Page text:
Top-down suppression of arthropod herbivory in intercropped maize and organic farms evidenced from δ13C and δ15N stable isotope analyses

  • Nickson Erick OtienoEmail author
  • James Stephen Pryke
  • Mike Butler
  • Shayne Martin Jacobs
Research Article
Part of the following topical collections:
  1. Pest control


Maize is a globally important cereal crop and a staple in sub-Saharan Africa, where it is predominantly grown by small-scale farmers. Its production, however, is undermined by numerous herbivorous arthropods, and agrochemicals used for controlling such pests are increasingly unaffordable. Farmers therefore require cheaper, effective and environmentally sustainable pest management alternatives. This study explored the hypothesis that boosting habitat heterogeneity through organic farming and intercropping enhances arthropod predator-herbivore feeding linkages that naturally suppress herbivory across non-Bt maize fields. To test this, δ13C and δ15N stable isotope analyses were conducted to establish feeding pathways from maize, legume intercrops, and marginal vegetation, through arthropod herbivores and predators across 15 small-scale maize fields in western Kenya. Farming and cropping systems’ roles in trophic linkages were also assessed. Feeding connections and plant food source contributions to arthropod consumer diets were subsequently determined using Bayesian mixing models, and predator relative efficiencies also evaluated. The results showed significantly stronger predator-herbivore trophic linkages within intercropped than monoculture fields, while farming system showed no effect. Herbivores showed stronger connections to crops than to noncrops, suggesting higher vulnerability for crops. For predators, earwigs derived most basal carbon from maize; wasps and predatory beetles, from legumes; ants, from both maize and legumes; and spiders, from both crops and noncrops. Ants and earwigs are important in maize herbivore regulation, particularly for intercropping; wasps and predatory beetles for regulating legume herbivores; and spiders for whole-field herbivore regulation. Most studies have focused on single species at single-trophic levels, but here we demonstrate, for the first time in sub-Saharan Africa, application of stable isotope analyses to characterize multitrophic feeding interactions that indicate effective agronomic practices for fostering top-down arthropod herbivore suppression in non-Bt maize fields. The results are useful in prescribing field practices with low-impact habitat management for sustainable small-scale agriculture rather than pesticide-based arthropod herbivore control.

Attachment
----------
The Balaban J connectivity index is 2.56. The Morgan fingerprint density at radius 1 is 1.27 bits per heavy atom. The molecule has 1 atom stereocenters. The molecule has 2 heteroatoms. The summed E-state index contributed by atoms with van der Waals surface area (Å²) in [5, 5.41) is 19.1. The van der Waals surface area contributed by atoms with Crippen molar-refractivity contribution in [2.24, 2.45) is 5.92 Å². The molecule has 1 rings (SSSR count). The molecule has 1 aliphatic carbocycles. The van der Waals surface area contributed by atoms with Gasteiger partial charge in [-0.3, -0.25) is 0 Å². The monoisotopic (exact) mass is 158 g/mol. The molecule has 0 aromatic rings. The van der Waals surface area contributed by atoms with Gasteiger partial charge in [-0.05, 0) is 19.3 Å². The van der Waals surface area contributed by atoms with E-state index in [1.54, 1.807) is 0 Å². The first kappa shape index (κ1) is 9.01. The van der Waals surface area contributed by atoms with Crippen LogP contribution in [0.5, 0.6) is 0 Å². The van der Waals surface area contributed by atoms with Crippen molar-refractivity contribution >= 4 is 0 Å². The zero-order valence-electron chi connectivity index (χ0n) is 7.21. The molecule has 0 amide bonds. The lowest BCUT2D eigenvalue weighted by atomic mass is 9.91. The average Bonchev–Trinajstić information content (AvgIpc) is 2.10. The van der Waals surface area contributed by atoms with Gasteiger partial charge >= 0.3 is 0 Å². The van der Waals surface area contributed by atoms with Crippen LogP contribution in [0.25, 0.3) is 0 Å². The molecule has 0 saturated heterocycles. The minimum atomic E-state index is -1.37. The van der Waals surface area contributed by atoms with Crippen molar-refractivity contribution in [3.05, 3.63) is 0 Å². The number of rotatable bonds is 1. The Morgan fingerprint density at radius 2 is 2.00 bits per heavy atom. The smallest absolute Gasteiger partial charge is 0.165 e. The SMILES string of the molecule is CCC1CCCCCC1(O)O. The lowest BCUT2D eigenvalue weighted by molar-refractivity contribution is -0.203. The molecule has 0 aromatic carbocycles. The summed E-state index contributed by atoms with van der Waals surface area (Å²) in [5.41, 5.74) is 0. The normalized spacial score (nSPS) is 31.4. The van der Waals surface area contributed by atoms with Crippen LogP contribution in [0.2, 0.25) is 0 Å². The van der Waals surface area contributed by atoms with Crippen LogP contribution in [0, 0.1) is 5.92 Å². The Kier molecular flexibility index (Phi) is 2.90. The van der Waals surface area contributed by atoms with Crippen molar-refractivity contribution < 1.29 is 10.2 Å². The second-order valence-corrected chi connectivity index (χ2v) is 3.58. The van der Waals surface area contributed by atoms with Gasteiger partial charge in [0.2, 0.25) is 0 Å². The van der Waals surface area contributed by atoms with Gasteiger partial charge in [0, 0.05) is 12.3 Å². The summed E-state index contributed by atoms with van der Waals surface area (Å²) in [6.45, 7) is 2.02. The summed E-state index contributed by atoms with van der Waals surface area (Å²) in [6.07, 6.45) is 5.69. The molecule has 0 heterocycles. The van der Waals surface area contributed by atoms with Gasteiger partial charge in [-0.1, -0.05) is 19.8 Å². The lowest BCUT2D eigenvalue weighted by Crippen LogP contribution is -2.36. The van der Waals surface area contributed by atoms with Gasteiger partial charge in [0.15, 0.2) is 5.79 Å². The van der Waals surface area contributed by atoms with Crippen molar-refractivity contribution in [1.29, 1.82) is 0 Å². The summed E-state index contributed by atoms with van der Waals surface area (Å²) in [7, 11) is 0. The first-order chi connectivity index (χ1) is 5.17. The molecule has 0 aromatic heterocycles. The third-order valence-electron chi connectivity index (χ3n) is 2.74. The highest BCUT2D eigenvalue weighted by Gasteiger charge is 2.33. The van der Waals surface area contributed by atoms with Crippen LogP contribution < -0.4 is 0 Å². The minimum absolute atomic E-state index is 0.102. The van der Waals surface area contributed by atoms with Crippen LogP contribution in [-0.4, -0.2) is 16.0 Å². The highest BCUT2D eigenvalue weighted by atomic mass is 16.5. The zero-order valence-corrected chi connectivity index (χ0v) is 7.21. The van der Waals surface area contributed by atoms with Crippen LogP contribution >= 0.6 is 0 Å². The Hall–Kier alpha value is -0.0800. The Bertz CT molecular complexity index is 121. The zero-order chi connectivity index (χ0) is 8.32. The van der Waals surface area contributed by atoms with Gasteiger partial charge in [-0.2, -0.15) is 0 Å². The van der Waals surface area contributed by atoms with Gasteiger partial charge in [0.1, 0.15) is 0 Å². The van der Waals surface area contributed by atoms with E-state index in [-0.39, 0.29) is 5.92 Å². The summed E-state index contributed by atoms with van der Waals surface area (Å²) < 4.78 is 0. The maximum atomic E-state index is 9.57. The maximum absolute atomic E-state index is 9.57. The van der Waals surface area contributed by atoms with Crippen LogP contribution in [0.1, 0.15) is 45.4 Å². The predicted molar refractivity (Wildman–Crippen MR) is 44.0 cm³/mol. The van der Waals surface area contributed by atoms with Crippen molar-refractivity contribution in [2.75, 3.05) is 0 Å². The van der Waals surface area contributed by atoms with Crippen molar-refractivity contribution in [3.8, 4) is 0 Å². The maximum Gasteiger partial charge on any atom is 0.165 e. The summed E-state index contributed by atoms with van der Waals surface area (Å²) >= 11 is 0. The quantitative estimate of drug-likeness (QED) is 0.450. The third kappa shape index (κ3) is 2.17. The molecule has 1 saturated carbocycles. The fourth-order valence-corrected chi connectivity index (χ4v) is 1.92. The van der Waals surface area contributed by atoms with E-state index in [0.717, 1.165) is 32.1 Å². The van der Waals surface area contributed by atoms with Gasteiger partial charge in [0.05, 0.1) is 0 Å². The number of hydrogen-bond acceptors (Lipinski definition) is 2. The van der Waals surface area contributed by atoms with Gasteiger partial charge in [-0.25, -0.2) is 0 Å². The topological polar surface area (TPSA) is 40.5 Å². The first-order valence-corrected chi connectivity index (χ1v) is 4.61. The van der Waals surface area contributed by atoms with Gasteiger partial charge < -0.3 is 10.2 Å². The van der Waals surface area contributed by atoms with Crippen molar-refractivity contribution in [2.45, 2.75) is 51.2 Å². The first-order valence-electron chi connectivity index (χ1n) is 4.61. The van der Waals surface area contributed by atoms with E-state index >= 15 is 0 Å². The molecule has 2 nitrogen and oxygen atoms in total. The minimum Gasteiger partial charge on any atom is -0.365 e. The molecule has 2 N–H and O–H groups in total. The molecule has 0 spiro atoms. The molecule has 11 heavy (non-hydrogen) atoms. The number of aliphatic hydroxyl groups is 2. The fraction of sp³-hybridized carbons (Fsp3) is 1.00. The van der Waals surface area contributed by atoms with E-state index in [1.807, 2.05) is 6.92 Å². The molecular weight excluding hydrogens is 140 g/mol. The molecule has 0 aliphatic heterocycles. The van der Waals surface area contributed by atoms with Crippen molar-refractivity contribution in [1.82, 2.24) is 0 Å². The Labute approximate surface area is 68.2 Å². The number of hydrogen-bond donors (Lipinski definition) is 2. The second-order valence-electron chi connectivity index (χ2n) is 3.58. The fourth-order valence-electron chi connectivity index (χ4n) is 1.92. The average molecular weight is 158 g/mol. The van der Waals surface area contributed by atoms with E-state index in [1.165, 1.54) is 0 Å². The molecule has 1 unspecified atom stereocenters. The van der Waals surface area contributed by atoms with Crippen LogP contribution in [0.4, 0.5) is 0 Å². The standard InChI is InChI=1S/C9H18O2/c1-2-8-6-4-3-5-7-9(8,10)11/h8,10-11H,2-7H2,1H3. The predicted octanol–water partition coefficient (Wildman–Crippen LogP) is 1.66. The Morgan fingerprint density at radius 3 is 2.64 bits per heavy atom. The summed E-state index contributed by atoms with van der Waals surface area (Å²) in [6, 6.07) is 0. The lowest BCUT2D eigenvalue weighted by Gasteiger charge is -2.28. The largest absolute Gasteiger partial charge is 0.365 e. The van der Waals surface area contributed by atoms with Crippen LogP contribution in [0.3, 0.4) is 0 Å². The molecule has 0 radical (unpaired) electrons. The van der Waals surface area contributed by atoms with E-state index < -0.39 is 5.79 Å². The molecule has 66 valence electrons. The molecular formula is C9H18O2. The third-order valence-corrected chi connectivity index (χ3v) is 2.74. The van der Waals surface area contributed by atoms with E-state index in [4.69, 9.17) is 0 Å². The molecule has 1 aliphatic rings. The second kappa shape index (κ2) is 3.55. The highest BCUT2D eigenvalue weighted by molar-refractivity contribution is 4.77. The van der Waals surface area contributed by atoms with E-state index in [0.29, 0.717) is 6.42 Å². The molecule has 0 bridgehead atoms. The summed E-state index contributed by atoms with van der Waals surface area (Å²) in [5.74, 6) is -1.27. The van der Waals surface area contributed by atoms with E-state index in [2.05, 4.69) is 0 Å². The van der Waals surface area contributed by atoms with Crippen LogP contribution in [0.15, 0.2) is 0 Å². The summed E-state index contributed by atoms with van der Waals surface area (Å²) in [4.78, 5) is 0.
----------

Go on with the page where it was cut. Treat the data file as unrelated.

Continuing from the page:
Ecosystem service Food-web Climate-smart agriculture Sustainable development 



We greatly thank the farmers and local County administration in Kakamega for permitting our access to the farms for sampling, and assistants Esther and Benson for their diligent work in the field. We also thank iThemba LABs Isotope Laboratory at Witswatersrand University for facilitating isotope analyses, Nairobi Museum for specimen identification support, and G. and C. Benson for the project funding.


This research was funded by private funds of Mr. and Mrs G. Benson with additional support from Stellenbosch University, and had no grant number.

Compliance with ethical standards

Conflict of interest

The authors declare that they have no conflicts of interest.


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Copyright information

© INRA and Springer-Verlag France SAS, part of Springer Nature 2019

Authors and Affiliations

  1. 1.Department of Conservation Ecology and EntomologyStellenbosch UniversityStellenboschSouth Africa
  2. 2.National Museums of KenyaNairobiKenya
  3. 3.iThemba LABS Isotope LaboratoryUniversity of WitwatersrandJohannesburgSouth Africa

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